So, my own family did not support me. But in these situations, it’s often surprising who helps and who turns away. One of the Mums from the school, who I barely knew, turned up at the hospital every day for months, taking me for a coffee, or bringing a cake of soap. She was so thoughtful. Friends have often been so much more supportive than my birth family. But it goes without saying that I would walk over cut glass for my children. The most important thing in my life has been to raise my children to the best of my ability.
In my mind I was about to leave my marriage before the accident. But my ex-husband really stepped up after the accident, and we ended up staying together for another six or seven years. After we’d been separated for a while I went on a girls weekend away, and one of the women was a lesbian. Every time she walked into the room I got palpitations. I was feeling really bizarre. So I told her how I felt, and she thought it was hilarious. I was about fifty at the time. So that didn’t work out. She advised me to go to a female sex worker, so that I’d know. That wasn’t very helpful, because I can’t imagine having sex with somebody I don’t know. A while later I went to a women’s poetry group, and I met somebody there. It all felt pretty weird. But we were together for about three years.
I don’t like to wear the lesbian uniform. I dress differently quite intentionally. I like the hippie look, with free flowing dresses and bright colors.
I support equal marriage. It’s important to me. And I have worked for lots of women’s health organisations. I believe working with women to help them work out what they think, and to reach their potential in any way they see fit, changes families for generations. But probably I am more interested in the rights of children. I was on the board of the Foster Care Association. I support the rights of children to have a say in where they live. Kids are way smarter than adults give them credit for. One of the things that happens to children when they get moved from place to place is they loose all their stuff. Once, when I was at a conference for people who work in child protection, I suggested that everyone leave their handbag or wallet where they were sitting when they moved about the conference for each session. But everyone refused to do it. This is what we ask children to do all the time. We need to think what it’s like for kids. I always ask adults that I am working with to think about what life is like for their children. Adults are so busy being right, or wanting to prove a point, or holding on to a principle, that they don’t think about the impact on their children.
I tell people that they need to discuss issues with their children, but they often tell me their children don’t know about their problems. But when I ask a room full of addicts what age they were when they knew their parents had an addiction, the average age is three and a half. So, your child knows.
If you don’t tell them the truth, children make up what they believe to be true.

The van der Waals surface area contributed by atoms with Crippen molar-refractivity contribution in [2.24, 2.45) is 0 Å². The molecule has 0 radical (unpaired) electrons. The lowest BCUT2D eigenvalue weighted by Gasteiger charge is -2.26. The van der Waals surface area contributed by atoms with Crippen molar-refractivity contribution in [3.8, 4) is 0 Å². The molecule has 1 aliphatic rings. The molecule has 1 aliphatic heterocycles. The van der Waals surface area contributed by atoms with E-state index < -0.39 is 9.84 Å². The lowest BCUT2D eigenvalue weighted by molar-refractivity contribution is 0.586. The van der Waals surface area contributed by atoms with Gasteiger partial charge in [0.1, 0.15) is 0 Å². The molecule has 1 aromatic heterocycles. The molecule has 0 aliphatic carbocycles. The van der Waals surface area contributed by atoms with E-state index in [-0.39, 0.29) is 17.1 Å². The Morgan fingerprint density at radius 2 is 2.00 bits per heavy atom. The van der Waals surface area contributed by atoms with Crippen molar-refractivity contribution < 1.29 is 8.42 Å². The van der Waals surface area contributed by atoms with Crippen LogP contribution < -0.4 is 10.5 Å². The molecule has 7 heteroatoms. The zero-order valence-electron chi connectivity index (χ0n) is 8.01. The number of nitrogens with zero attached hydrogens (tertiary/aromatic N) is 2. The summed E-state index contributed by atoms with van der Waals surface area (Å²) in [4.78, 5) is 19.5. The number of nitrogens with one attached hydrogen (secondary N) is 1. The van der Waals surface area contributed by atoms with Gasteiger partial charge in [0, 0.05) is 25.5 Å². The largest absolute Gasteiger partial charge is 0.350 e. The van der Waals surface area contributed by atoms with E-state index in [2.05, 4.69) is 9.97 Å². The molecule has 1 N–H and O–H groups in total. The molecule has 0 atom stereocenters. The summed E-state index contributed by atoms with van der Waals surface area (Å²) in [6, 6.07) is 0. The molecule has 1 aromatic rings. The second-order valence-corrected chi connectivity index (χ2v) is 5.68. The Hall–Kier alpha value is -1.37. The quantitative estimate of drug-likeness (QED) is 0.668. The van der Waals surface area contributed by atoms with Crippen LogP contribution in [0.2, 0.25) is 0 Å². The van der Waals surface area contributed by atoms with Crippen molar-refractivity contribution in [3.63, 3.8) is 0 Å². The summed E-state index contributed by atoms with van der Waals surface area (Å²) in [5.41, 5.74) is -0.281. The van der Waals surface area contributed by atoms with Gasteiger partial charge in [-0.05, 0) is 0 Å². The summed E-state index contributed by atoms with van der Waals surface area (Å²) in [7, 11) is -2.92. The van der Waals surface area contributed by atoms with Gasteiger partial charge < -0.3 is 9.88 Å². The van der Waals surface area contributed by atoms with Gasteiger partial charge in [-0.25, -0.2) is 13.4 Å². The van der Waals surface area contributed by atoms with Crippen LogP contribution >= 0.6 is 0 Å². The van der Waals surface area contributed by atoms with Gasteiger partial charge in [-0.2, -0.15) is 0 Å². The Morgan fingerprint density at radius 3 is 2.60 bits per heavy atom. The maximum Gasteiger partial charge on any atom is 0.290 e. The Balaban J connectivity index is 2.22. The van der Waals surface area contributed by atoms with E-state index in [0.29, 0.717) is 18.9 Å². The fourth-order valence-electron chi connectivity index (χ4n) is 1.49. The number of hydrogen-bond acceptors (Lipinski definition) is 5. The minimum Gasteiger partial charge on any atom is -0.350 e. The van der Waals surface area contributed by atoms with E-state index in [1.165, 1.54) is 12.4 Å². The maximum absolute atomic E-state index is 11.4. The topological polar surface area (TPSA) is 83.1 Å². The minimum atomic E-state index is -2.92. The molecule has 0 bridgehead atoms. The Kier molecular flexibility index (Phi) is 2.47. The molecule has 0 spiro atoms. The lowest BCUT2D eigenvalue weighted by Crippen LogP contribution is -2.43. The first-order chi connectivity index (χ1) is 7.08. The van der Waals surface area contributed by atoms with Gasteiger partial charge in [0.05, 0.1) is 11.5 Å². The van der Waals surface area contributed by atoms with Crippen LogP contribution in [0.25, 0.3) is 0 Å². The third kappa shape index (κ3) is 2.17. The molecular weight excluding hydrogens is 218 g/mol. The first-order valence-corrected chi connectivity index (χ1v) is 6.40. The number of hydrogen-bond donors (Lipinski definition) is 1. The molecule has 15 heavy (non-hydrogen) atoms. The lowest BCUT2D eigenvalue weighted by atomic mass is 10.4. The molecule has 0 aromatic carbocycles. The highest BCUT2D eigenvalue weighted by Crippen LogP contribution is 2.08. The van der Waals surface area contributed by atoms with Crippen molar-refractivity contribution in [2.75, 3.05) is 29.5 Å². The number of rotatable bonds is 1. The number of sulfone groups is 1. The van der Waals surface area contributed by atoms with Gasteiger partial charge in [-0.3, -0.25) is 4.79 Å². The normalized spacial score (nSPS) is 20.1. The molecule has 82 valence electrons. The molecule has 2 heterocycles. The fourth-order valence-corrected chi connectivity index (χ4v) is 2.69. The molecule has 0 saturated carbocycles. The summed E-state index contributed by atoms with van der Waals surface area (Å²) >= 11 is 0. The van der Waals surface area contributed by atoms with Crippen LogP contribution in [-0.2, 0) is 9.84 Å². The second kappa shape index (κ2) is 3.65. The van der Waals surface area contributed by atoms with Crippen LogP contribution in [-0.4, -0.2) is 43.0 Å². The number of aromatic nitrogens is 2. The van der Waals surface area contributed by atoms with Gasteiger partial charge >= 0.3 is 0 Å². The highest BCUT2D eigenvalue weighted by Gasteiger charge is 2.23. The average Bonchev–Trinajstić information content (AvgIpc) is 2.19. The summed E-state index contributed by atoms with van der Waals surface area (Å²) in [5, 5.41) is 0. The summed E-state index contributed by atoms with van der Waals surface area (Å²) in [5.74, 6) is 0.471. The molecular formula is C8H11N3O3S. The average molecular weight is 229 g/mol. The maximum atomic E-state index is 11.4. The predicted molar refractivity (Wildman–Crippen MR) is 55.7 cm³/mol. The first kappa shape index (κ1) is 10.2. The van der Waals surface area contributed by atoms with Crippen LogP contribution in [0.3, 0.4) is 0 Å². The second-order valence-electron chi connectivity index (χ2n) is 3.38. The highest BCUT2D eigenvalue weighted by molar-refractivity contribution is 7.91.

If I ask a child why their Dad left, for instance, they tell me it’s because their room was untidy, because they remember him telling them to tidy their room. Children need the right information to make sense of things and to make wise decisions.
I have fostered children for the last twenty-three years, and still do. I have had hundreds of foster children. Sometimes just overnight. Sometimes for much longer periods. Mostly boys, because boys seem to end up in care more often. When boys are distressed they act out. When girls are distressed they sit in the corner quietly, and that doesn’t bother adults so much.
I was working at a hospital once, when the manager called me in to his office. He was drumming his fingers on his bible, and told me that my services were no longer required. It was obvious that it was to do with my sexuality. The message was extremely clear. I thought, oh well, that’s your loss. Some of the staff were indignant, and wanted me to do something, but it is very hard to prove. I am fortunate in that I am never short of work.
I’m a travel nut, and luckily for me my partner, Marian, is too. My children just want me to be happy. They are totally accepting of my Marian.
I do love sex. I think a lot of people have this idea that as you get older you’re not interested in sex. But I like it more now than ever. Especially being straight when I was younger. It makes a huge difference to me now not worrying about getting pregnant and all the other stuff. Maybe I have fewer inhibitions. And I feel like I’m with the right person.
I would rather be dead than dependent. I believe in euthanasia. I’ve seen some undignified deaths. I don’t want that.
I’d urge everyone to enjoy each period of life. Try not to get too consumed with what’s ahead and what’s behind. I’ve enjoyed every job I’ve ever done, and had the chance to do many different jobs.
I can’t really see myself retiring. I’m very lucky in my line of work, I could just continue working for one or two days a week forever.
Photography by Kerry Fluhr